Over the last three years, the Glory Challenge has been used as the launchpad for Dime’s collaborative projects. The 2015 and 2016 editions were put on in partnership with Vans, with 2015 marking the release of the “Banana Stomper” Slip-On Pro, while the 2016 event was used as a prelude to its Old Skool Pro and Fairlane releases. While Dime had always been close with Vans, the collaborations and the Glory Challenge solidified the partnership and elevated Dime to the level of a serious player in the skate and streetwear realm.
In a move that could have easily backfired, Dime ditched Vans for the 2017 Glory Challenge, and teamed up with DC Shoes, an icon of the ’90s and new millenium skate scene that has lost its way in recent years. On the surface, the move screamed of a small brand selling out to a corporation desperate to gain some semblance of cool. Dime’s approach, however, didn’t change: the festivities were outlandish—filled with a helicoptered “entrance,” state of the art speed shades, 50 skaters from around the world and a massive crowd there to take it all in—naturally.
Shortly following the Glory Challenge, Dime and DC revealed multiple colorways of the iconic Legacy I that were set to release at the beginning of November. To those unfamiliar with Dime’s meta-referential style, the choice was puzzling—but for Dime’s fans who lived through DC’s heydays in the ’90s, it was a hit. The Legacy I hails from 1998, and both the shoe’s shape and the colourway chosen for the Dime collaboration—black, grey and neon green—are a nod to the iconic Nike Air Max 95. From the silhouette’s outset, [it was a skate shoe that was designed to play with its streetwear counterparts])http://www.complex.com/sneakers/20-things-you-didnt-know-about-nike-air-max-95/dc-legacy-sneakers), and Dime’s choice of the shoe in 2017 (when chunky shoes are all the rage) is definitely no accident. Sure, part of it may be self-deprecating and nostalgic—mocking the chunky shoes that dominated the skate scene— but it almost feels like a reminder that skateboarding is at the heart of many fashion trends.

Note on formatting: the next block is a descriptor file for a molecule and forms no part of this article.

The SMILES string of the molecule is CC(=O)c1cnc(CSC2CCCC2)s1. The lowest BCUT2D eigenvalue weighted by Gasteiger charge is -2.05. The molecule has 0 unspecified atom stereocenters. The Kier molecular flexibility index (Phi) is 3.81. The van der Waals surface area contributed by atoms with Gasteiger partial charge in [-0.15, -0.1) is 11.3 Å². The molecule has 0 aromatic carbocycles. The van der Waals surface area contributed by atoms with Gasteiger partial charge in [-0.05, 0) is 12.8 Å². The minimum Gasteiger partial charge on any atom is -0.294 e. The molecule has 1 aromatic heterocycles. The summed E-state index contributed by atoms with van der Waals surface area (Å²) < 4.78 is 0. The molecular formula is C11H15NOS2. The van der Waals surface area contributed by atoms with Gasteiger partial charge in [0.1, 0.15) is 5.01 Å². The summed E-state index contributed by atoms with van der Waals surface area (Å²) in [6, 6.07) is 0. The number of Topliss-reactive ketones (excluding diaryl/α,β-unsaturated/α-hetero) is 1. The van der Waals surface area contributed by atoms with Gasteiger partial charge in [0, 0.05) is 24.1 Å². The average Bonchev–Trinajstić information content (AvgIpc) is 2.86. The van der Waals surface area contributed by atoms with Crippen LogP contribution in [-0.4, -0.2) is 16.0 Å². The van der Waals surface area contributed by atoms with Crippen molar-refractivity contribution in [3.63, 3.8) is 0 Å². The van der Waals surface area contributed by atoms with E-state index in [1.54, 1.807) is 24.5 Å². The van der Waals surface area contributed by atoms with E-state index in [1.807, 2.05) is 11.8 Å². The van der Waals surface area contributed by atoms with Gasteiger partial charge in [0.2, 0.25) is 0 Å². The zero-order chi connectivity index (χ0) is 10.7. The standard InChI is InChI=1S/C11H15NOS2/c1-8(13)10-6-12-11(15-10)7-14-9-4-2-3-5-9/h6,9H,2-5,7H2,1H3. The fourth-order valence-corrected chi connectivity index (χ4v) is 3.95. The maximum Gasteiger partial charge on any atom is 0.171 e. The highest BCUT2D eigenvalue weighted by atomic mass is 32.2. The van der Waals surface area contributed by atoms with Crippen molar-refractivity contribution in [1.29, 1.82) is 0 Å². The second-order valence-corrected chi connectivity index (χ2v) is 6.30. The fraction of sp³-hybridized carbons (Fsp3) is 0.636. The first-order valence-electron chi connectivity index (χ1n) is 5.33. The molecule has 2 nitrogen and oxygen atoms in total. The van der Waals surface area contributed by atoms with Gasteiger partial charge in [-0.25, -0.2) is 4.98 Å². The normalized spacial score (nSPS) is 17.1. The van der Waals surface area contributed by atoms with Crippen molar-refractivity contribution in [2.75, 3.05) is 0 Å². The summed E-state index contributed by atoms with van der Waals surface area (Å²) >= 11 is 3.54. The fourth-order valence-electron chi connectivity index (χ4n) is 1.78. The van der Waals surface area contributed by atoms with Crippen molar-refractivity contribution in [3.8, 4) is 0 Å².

Dime’s frequent pop ups have turned into a permanent retail spot in Montreal. The storefront is located on Saint-Laurent Boulevard, a street that used to be home to a number of retailers but is today more widely recognized for the bars and restaurants it houses. That, coupled with the fact that retail is an exceedingly tough industry to survive in at the moment, makes Dime’s achievement even more impressive. Beyond its own gear, Dime has begun to stock a host of third-party brands in the store, ranging from adidas to Carhartt W.I.P. This is one of the elements that sets Dime apart from the likes of Palace and Supreme; sure, Supreme stocks third-parties, but, for the most part, those brands are rarely ones that Supreme considers its equals when they bring them in. Dime, on the other hand, has no qualms about bringing in big names to stock its shelves when its own collections run dry. It’s an interesting way to counter the droughts that follow each collection’s sell out; rather than forcing new product and designs, rely on others to keep your store from being bare.